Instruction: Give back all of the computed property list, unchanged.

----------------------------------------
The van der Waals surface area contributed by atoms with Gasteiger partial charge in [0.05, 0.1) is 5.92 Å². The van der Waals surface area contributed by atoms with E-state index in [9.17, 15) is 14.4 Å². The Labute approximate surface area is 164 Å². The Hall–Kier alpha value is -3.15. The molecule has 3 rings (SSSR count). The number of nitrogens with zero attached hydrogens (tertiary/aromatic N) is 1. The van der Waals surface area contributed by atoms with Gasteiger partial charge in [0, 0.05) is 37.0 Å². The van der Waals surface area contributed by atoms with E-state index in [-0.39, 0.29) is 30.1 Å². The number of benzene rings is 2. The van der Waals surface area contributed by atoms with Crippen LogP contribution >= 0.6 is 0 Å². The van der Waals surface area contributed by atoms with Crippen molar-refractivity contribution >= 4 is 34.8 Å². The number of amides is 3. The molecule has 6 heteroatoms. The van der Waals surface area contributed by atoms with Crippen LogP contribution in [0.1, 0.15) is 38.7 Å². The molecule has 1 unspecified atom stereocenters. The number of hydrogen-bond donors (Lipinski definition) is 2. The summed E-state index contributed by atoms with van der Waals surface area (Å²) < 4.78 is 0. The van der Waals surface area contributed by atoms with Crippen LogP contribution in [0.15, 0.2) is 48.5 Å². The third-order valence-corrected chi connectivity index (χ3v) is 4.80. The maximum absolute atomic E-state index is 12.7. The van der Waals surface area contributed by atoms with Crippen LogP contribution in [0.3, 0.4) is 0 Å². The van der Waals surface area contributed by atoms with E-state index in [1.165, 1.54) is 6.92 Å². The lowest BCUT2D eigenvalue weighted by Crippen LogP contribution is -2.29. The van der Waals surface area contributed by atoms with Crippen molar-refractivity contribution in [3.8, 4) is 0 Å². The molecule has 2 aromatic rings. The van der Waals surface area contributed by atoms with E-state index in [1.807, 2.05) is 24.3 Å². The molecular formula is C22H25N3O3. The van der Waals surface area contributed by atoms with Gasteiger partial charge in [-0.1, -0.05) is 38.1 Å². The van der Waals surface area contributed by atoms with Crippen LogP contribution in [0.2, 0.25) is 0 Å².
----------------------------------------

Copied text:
The van der Waals surface area contributed by atoms with Gasteiger partial charge in [0.05, 0.1) is 5.92 Å². The van der Waals surface area contributed by atoms with E-state index in [9.17, 15) is 14.4 Å². The Labute approximate surface area is 164 Å². The Hall–Kier alpha value is -3.15. The molecule has 3 rings (SSSR count). The number of nitrogens with zero attached hydrogens (tertiary/aromatic N) is 1. The van der Waals surface area contributed by atoms with Gasteiger partial charge in [0, 0.05) is 37.0 Å². The van der Waals surface area contributed by atoms with E-state index in [-0.39, 0.29) is 30.1 Å². The number of benzene rings is 2. The van der Waals surface area contributed by atoms with Crippen LogP contribution >= 0.6 is 0 Å². The van der Waals surface area contributed by atoms with Crippen molar-refractivity contribution >= 4 is 34.8 Å². The number of amides is 3. The molecule has 6 heteroatoms. The van der Waals surface area contributed by atoms with Crippen LogP contribution in [0.1, 0.15) is 38.7 Å². The molecule has 1 unspecified atom stereocenters. The number of hydrogen-bond donors (Lipinski definition) is 2. The summed E-state index contributed by atoms with van der Waals surface area (Å²) < 4.78 is 0. The van der Waals surface area contributed by atoms with Crippen LogP contribution in [0.15, 0.2) is 48.5 Å². The third-order valence-corrected chi connectivity index (χ3v) is 4.80. The maximum absolute atomic E-state index is 12.7. The van der Waals surface area contributed by atoms with Crippen LogP contribution in [0.3, 0.4) is 0 Å². The van der Waals surface area contributed by atoms with E-state index in [1.165, 1.54) is 6.92 Å². The lowest BCUT2D eigenvalue weighted by Crippen LogP contribution is -2.29. The van der Waals surface area contributed by atoms with Crippen molar-refractivity contribution in [3.8, 4) is 0 Å². The molecule has 2 aromatic rings. The van der Waals surface area contributed by atoms with E-state index in [1.807, 2.05) is 24.3 Å². The molecular formula is C22H25N3O3. The van der Waals surface area contributed by atoms with Gasteiger partial charge in [-0.1, -0.05) is 38.1 Å². The van der Waals surface area contributed by atoms with Crippen LogP contribution in [0.2, 0.25) is 0 Å².